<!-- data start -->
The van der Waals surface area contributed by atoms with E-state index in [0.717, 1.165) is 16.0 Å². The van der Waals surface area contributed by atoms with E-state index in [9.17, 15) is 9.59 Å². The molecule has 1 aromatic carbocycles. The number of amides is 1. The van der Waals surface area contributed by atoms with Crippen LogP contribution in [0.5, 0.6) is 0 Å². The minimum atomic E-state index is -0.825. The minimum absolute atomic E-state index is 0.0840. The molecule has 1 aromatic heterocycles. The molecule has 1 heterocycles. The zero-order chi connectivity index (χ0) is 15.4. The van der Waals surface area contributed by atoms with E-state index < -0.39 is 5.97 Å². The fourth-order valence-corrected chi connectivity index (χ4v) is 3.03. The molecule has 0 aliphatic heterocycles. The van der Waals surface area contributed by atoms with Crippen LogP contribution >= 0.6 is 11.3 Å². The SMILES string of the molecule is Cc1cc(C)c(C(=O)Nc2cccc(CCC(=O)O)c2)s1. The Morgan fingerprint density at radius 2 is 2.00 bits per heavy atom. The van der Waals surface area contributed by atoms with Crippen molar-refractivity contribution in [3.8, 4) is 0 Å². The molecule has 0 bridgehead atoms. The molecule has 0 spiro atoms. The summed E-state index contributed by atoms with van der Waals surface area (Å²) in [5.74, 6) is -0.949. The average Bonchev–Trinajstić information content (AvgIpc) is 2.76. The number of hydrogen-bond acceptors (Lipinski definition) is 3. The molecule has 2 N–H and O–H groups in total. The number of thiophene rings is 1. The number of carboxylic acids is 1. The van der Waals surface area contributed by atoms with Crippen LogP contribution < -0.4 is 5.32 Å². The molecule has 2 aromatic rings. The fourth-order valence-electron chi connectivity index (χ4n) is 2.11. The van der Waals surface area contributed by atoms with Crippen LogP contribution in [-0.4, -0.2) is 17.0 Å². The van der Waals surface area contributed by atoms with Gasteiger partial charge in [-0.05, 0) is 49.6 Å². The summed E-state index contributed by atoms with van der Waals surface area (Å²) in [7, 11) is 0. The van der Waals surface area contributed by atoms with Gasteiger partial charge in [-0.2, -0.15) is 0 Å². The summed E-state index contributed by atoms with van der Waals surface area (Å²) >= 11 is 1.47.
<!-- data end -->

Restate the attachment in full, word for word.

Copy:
The van der Waals surface area contributed by atoms with E-state index in [0.717, 1.165) is 16.0 Å². The van der Waals surface area contributed by atoms with E-state index in [9.17, 15) is 9.59 Å². The molecule has 1 aromatic carbocycles. The number of amides is 1. The van der Waals surface area contributed by atoms with Crippen LogP contribution in [0.5, 0.6) is 0 Å². The minimum atomic E-state index is -0.825. The minimum absolute atomic E-state index is 0.0840. The molecule has 1 aromatic heterocycles. The molecule has 1 heterocycles. The zero-order chi connectivity index (χ0) is 15.4. The van der Waals surface area contributed by atoms with E-state index < -0.39 is 5.97 Å². The fourth-order valence-corrected chi connectivity index (χ4v) is 3.03. The molecule has 0 aliphatic heterocycles. The van der Waals surface area contributed by atoms with Crippen LogP contribution >= 0.6 is 11.3 Å². The SMILES string of the molecule is Cc1cc(C)c(C(=O)Nc2cccc(CCC(=O)O)c2)s1. The Morgan fingerprint density at radius 2 is 2.00 bits per heavy atom. The van der Waals surface area contributed by atoms with Crippen molar-refractivity contribution in [3.8, 4) is 0 Å². The molecule has 0 bridgehead atoms. The molecule has 0 spiro atoms. The summed E-state index contributed by atoms with van der Waals surface area (Å²) in [5.74, 6) is -0.949. The average Bonchev–Trinajstić information content (AvgIpc) is 2.76. The number of hydrogen-bond acceptors (Lipinski definition) is 3. The molecule has 2 N–H and O–H groups in total. The number of thiophene rings is 1. The number of carboxylic acids is 1. The van der Waals surface area contributed by atoms with Crippen LogP contribution < -0.4 is 5.32 Å². The molecule has 2 aromatic rings. The fourth-order valence-electron chi connectivity index (χ4n) is 2.11. The van der Waals surface area contributed by atoms with Crippen LogP contribution in [-0.4, -0.2) is 17.0 Å². The van der Waals surface area contributed by atoms with Gasteiger partial charge in [-0.05, 0) is 49.6 Å². The summed E-state index contributed by atoms with van der Waals surface area (Å²) in [7, 11) is 0. The van der Waals surface area contributed by atoms with Gasteiger partial charge in [-0.2, -0.15) is 0 Å². The summed E-state index contributed by atoms with van der Waals surface area (Å²) >= 11 is 1.47.